How to write great business proposals

Opportunities to submit proposals come in two ways: the first is a formal Request for Proposal; the second is an informal proposal, usually requested by a potential or a current client.

Formal Request for Proposals are very like tenders; you’ll be competing against potentially countless other businesses, you’ll have to respond to very prescriptive questions and you will need to invest many hours in writing your proposal submission.

Informal proposals are those opportunities that arise during a conversation or after you’ve approached a prospective or current client. Occasionally, you may be asked to bring a proposal with you to discuss at a first meeting. More often, your meeting with a prospective client will close with them asking you to submit a proposal relating to the product or service you’ve just been discussing.

Informal proposals are great opportunities. You’ve already have a conversation with the prospective client; you know what they are looking for; you’ve learnt more about their needs and business; and you’ve established rapport. And best of all, there will be limited competition, if any.

All you need to do now is to get your proposal down on paper.

What to do:

Tell them what they told you

Set the scene in an executive summary across one to two pages. Summarise what the prospective client told you at your meeting. Do a little research to supplement what they told you. This sets the scene for your proposal. It also puts the focus on them, not on your business. Summarise how you will fulfil their needs.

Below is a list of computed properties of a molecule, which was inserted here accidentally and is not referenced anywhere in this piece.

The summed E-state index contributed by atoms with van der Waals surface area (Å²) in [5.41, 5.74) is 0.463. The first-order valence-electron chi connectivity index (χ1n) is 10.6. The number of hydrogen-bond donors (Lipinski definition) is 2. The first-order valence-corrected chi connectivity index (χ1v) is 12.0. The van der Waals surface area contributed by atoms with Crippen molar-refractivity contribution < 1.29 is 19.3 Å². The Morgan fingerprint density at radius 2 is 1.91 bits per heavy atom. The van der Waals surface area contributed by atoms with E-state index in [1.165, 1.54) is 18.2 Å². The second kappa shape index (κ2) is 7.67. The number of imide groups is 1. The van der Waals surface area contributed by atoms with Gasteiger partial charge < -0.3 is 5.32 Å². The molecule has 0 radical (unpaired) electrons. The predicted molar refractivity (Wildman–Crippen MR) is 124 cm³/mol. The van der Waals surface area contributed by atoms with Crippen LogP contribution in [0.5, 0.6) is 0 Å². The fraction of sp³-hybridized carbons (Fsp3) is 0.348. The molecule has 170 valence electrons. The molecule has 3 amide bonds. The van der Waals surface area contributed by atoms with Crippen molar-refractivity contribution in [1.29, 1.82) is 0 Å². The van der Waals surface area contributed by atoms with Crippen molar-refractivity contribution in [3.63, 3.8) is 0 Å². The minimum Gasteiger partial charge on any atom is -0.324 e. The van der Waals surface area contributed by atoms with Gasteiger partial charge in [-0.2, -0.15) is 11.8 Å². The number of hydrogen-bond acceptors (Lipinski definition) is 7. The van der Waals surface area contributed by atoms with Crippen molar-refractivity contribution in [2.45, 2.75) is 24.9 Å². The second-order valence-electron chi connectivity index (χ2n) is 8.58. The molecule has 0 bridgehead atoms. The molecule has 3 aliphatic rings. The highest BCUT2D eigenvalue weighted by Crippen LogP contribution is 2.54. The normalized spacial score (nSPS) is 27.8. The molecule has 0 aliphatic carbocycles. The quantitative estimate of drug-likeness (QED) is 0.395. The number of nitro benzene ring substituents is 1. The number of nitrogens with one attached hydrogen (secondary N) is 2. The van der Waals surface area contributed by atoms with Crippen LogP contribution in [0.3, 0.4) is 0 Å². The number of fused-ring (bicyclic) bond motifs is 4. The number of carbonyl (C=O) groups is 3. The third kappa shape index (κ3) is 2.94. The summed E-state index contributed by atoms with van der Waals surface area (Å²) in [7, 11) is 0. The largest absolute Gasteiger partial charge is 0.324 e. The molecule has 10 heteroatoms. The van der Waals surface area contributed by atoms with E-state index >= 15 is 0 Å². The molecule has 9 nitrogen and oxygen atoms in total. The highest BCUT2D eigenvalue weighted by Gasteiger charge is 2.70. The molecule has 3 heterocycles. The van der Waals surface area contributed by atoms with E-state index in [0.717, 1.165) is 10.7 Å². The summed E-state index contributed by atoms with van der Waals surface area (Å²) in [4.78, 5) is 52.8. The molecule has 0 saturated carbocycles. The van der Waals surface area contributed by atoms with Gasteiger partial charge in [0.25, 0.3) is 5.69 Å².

Scope out the work

Give an overview of what’s involved in delivering your product or service. It’s unlikely at this stage that you need to go into too much detail. Include some diagrams or charts to illustrate what you will be doing where appropriate.  Include a Gantt chart to give an overview of the key steps or milestones and timeframe.

Explain how your service or product will benefit the client

Explain the benefits your service or product will bring to them. Ultimately, the prospective client wants to know what’s in it for them. This is where you flesh out how you will fulfil the prospective client’s needs that you summarised in the executive summary. Have 3-4 key benefits or selling points that you can offer the prospective client.

Put their mind at ease

Minimise your prospective client’s perception of risk by giving them comfort that your business is the right choice. It may be a leap of faith for your prospective client to invest in your product or service. Describe your recent experience, client list, short testimonials from happy clients and include three referees.

Describe who will be doing the work

Include brief CVs for the key team members and explain why these people are important for the delivery of the product or service. Cover their role on the team and their relevant experience.

Check all the details

Proofread your document to make sure it’s error free, before you send or present your proposal. Make sure names are spelt correctly. Consider if you need graphic design for a more sophisticated look.

Watch more tips for winning a proposal or tender 

If you would like help writing, editing or proofreading your Tenders, proposals or business documents, head to the contact  page or call Rosemary Gillespie direct on 02 8036 5532 or 0411 123 216.

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